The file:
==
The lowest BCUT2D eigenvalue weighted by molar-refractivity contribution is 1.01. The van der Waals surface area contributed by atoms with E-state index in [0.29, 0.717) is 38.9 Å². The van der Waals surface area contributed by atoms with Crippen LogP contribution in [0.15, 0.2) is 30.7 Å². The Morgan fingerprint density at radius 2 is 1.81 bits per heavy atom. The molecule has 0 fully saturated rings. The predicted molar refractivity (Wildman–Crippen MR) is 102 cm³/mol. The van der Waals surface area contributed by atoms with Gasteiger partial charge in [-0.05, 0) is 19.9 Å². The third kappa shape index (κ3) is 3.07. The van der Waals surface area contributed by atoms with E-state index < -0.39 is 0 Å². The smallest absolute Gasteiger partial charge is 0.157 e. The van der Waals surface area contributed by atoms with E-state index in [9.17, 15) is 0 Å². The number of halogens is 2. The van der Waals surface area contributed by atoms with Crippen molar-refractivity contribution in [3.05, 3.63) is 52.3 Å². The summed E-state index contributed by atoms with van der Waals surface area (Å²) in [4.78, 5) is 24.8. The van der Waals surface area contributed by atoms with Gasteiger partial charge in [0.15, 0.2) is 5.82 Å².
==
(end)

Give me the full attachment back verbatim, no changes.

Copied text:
The lowest BCUT2D eigenvalue weighted by molar-refractivity contribution is 1.01. The van der Waals surface area contributed by atoms with E-state index in [0.29, 0.717) is 38.9 Å². The van der Waals surface area contributed by atoms with Crippen LogP contribution in [0.15, 0.2) is 30.7 Å². The Morgan fingerprint density at radius 2 is 1.81 bits per heavy atom. The molecule has 0 fully saturated rings. The predicted molar refractivity (Wildman–Crippen MR) is 102 cm³/mol. The van der Waals surface area contributed by atoms with Gasteiger partial charge in [-0.05, 0) is 19.9 Å². The third kappa shape index (κ3) is 3.07. The van der Waals surface area contributed by atoms with E-state index < -0.39 is 0 Å². The smallest absolute Gasteiger partial charge is 0.157 e. The van der Waals surface area contributed by atoms with E-state index in [9.17, 15) is 0 Å². The number of halogens is 2. The van der Waals surface area contributed by atoms with Crippen molar-refractivity contribution in [3.05, 3.63) is 52.3 Å². The summed E-state index contributed by atoms with van der Waals surface area (Å²) in [4.78, 5) is 24.8. The van der Waals surface area contributed by atoms with Gasteiger partial charge in [0.15, 0.2) is 5.82 Å².